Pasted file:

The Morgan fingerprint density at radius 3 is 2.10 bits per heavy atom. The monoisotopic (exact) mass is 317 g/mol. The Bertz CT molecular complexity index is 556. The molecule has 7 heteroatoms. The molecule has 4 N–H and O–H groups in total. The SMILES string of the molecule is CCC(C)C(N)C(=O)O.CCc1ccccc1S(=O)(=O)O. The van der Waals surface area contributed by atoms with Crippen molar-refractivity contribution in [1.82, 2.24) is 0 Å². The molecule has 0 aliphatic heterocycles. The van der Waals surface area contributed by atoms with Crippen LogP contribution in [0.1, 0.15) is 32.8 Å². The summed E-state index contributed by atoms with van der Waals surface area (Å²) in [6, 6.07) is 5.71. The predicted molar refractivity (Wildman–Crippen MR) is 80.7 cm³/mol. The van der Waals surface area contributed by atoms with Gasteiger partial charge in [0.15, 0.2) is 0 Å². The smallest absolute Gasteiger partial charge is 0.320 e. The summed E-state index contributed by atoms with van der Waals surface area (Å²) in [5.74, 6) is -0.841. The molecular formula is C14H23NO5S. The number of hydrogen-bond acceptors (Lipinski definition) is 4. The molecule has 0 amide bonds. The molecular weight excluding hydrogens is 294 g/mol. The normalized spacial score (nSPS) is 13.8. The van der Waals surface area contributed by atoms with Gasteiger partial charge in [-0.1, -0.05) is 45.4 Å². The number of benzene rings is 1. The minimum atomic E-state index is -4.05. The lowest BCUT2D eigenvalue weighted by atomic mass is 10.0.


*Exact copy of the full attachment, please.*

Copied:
The Morgan fingerprint density at radius 3 is 2.10 bits per heavy atom. The monoisotopic (exact) mass is 317 g/mol. The Bertz CT molecular complexity index is 556. The molecule has 7 heteroatoms. The molecule has 4 N–H and O–H groups in total. The SMILES string of the molecule is CCC(C)C(N)C(=O)O.CCc1ccccc1S(=O)(=O)O. The van der Waals surface area contributed by atoms with Crippen molar-refractivity contribution in [1.82, 2.24) is 0 Å². The molecule has 0 aliphatic heterocycles. The van der Waals surface area contributed by atoms with Crippen LogP contribution in [0.1, 0.15) is 32.8 Å². The summed E-state index contributed by atoms with van der Waals surface area (Å²) in [6, 6.07) is 5.71. The predicted molar refractivity (Wildman–Crippen MR) is 80.7 cm³/mol. The van der Waals surface area contributed by atoms with Gasteiger partial charge in [0.15, 0.2) is 0 Å². The smallest absolute Gasteiger partial charge is 0.320 e. The summed E-state index contributed by atoms with van der Waals surface area (Å²) in [5.74, 6) is -0.841. The molecular formula is C14H23NO5S. The number of hydrogen-bond acceptors (Lipinski definition) is 4. The molecule has 0 amide bonds. The molecular weight excluding hydrogens is 294 g/mol. The normalized spacial score (nSPS) is 13.8. The van der Waals surface area contributed by atoms with Gasteiger partial charge in [-0.1, -0.05) is 45.4 Å². The number of benzene rings is 1. The minimum atomic E-state index is -4.05. The lowest BCUT2D eigenvalue weighted by atomic mass is 10.0.